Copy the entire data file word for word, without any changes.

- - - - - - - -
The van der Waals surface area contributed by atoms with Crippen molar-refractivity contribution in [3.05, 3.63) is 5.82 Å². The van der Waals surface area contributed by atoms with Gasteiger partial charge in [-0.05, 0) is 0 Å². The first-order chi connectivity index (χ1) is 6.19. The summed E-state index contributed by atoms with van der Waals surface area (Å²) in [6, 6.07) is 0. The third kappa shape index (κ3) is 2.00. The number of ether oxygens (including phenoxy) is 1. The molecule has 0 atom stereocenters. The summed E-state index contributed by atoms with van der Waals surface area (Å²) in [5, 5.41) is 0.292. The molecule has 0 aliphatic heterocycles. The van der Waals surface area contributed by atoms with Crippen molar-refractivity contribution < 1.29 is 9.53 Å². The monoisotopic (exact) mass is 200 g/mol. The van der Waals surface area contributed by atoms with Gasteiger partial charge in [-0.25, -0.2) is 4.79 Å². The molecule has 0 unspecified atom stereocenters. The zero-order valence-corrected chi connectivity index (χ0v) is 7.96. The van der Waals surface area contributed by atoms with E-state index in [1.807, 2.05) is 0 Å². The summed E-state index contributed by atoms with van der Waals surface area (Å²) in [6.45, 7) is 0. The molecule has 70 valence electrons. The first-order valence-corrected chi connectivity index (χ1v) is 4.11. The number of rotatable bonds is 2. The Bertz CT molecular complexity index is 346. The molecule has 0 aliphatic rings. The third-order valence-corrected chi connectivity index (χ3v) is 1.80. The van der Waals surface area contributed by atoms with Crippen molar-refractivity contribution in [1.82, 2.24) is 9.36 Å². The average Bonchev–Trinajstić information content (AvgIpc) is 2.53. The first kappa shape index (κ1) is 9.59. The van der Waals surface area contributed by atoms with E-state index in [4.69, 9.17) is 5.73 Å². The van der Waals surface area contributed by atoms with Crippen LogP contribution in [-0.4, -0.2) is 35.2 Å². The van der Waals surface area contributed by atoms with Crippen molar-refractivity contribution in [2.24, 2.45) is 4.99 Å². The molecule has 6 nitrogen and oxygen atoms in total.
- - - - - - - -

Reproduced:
The van der Waals surface area contributed by atoms with Crippen molar-refractivity contribution in [3.05, 3.63) is 5.82 Å². The van der Waals surface area contributed by atoms with Gasteiger partial charge in [-0.05, 0) is 0 Å². The first-order chi connectivity index (χ1) is 6.19. The summed E-state index contributed by atoms with van der Waals surface area (Å²) in [6, 6.07) is 0. The third kappa shape index (κ3) is 2.00. The number of ether oxygens (including phenoxy) is 1. The molecule has 0 atom stereocenters. The summed E-state index contributed by atoms with van der Waals surface area (Å²) in [5, 5.41) is 0.292. The molecule has 0 aliphatic heterocycles. The van der Waals surface area contributed by atoms with Crippen molar-refractivity contribution < 1.29 is 9.53 Å². The monoisotopic (exact) mass is 200 g/mol. The van der Waals surface area contributed by atoms with Gasteiger partial charge in [-0.25, -0.2) is 4.79 Å². The molecule has 0 unspecified atom stereocenters. The zero-order valence-corrected chi connectivity index (χ0v) is 7.96. The van der Waals surface area contributed by atoms with E-state index in [1.807, 2.05) is 0 Å². The summed E-state index contributed by atoms with van der Waals surface area (Å²) in [6.45, 7) is 0. The molecule has 70 valence electrons. The first-order valence-corrected chi connectivity index (χ1v) is 4.11. The number of rotatable bonds is 2. The Bertz CT molecular complexity index is 346. The molecule has 0 aliphatic rings. The third-order valence-corrected chi connectivity index (χ3v) is 1.80. The van der Waals surface area contributed by atoms with Crippen molar-refractivity contribution in [1.82, 2.24) is 9.36 Å². The average Bonchev–Trinajstić information content (AvgIpc) is 2.53. The first kappa shape index (κ1) is 9.59. The van der Waals surface area contributed by atoms with E-state index in [4.69, 9.17) is 5.73 Å². The van der Waals surface area contributed by atoms with Crippen LogP contribution in [-0.4, -0.2) is 35.2 Å². The van der Waals surface area contributed by atoms with Crippen molar-refractivity contribution in [2.24, 2.45) is 4.99 Å². The molecule has 6 nitrogen and oxygen atoms in total.